Joined: Wed Apr 29, 2009 10:49 pm
Posts: 3834
Quote:
I do not think I can move forward from here letting him make his own decisions on recovery and maintain any sort of adult relationship with him.
Taking responsibility for his recovery doesn't work plus you don't want to be blamed when his recovery doesn't work. Like many SAs, he's most likely stuck in adolescence. Managing his recovery process robs him of doing the work it takes to grow up - no chance of an adult relationship if he depends upon you.

When he lies to you, violates boundaries, what consequences do you enforce at this point - having been at this for a year?

In addition to consequences or just because you need to communicate, tell him how his behavior makes you feel: I feel _________when you __________. The point of doing this is for you to be heard without any expectation of a healthy dialogue. Just get your feelings out there without any drama or emotion. If he reacts negatively, don't engage. If need be, walk away.
Quote:
but how do I move forward without spelling out the bleedingly obvious things he needs to do?
He is your life partner and you value his health. You can tell him how important it is to you that he sincerely and honestly pursue a health based recovery because he wants to become healthy for himself, not for you or the marriage, but because he values himself enough to want to become healthy. He will either do the work or he won't. There is nothing you can or should do beyond this. It's all up to him. You say he's aware of what he has to do but just won't do it....well....he's got a long way to go, doesn't he.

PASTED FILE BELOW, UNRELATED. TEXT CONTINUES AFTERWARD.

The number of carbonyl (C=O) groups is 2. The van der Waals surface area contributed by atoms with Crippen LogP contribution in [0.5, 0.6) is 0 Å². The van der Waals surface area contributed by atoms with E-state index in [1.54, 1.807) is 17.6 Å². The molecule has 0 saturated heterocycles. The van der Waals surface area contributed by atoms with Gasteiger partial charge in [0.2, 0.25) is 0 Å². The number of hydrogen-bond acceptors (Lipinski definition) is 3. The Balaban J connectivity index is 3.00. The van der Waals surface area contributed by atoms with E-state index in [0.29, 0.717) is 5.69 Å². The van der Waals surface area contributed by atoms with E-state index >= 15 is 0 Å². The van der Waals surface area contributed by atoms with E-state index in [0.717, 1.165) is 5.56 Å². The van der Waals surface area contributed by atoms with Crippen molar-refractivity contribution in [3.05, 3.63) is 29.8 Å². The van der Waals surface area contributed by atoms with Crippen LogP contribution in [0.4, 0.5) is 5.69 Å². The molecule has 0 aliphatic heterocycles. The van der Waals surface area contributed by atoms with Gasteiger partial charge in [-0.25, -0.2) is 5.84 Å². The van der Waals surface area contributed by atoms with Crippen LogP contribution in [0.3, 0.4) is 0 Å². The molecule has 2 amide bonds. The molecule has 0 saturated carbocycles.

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I am caring less to be honest.
Yes. A disconnect....I know. We all reach a point when we decide what we can accept, live with, based on our values. Together, the two of you might set a time frame during which he is to focus on his recovery, and you focus on yourself and your health - each of you knowing that at the end of time frame, you re-evaluate your relationship. Have a frank discussion and evaluation based on what positive changes you have seen and what you feel at a gut level regarding his health and yours and your future together or if there is a future. Stick to your guns. Come up with a mini- vision to help guide you through this period so you put your focus totally on yourself and go forward that way using this mini-vision as your roadmap.

Hope this helps.
Nellie James :w:


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PostPosted: Sun Oct 26, 2014 6:04 pm 
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Joined: Mon Oct 07, 2013 5:26 pm
Posts: 24
Nellie James,

Your advice is stellar, on the money and so helpful. This can be such a lonely and difficult process to work through and your guidance has very much helped me over the last few days. Thank you.

In answer to your question about consequences when boundaries are violated we had decided that the consequence was to allot more time to speaking about these issues... so in effect more time together. I think I thought that this would be a good idea at the time because it would mean I could more closely see for myself the process of reflection and probably have input into how he was dealing with setbacks. I guess I can see clearly now that letting him take responsibility for his own recovery has been a challenge for me from the very beginning.